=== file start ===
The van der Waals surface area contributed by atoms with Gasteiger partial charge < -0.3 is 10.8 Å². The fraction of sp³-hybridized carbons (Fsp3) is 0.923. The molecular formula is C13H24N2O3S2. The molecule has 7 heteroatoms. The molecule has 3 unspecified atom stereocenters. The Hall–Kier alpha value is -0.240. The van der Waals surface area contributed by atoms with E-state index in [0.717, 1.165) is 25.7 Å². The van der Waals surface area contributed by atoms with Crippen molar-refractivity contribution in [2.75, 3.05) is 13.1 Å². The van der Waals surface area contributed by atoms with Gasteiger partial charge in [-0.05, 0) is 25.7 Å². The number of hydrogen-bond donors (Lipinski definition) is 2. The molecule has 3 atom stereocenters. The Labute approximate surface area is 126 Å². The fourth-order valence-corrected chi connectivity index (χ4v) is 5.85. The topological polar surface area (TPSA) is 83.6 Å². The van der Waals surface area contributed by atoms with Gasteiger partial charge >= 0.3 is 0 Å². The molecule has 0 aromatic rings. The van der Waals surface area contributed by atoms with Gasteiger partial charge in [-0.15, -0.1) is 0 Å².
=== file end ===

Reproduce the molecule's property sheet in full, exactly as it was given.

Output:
The van der Waals surface area contributed by atoms with Gasteiger partial charge < -0.3 is 10.8 Å². The fraction of sp³-hybridized carbons (Fsp3) is 0.923. The molecular formula is C13H24N2O3S2. The molecule has 7 heteroatoms. The molecule has 3 unspecified atom stereocenters. The Hall–Kier alpha value is -0.240. The van der Waals surface area contributed by atoms with E-state index in [0.717, 1.165) is 25.7 Å². The van der Waals surface area contributed by atoms with Crippen molar-refractivity contribution in [2.75, 3.05) is 13.1 Å². The van der Waals surface area contributed by atoms with Gasteiger partial charge in [-0.05, 0) is 25.7 Å². The number of hydrogen-bond donors (Lipinski definition) is 2. The molecule has 3 atom stereocenters. The Labute approximate surface area is 126 Å². The fourth-order valence-corrected chi connectivity index (χ4v) is 5.85. The topological polar surface area (TPSA) is 83.6 Å². The van der Waals surface area contributed by atoms with Gasteiger partial charge >= 0.3 is 0 Å². The molecule has 0 aromatic rings. The van der Waals surface area contributed by atoms with Gasteiger partial charge in [-0.15, -0.1) is 0 Å².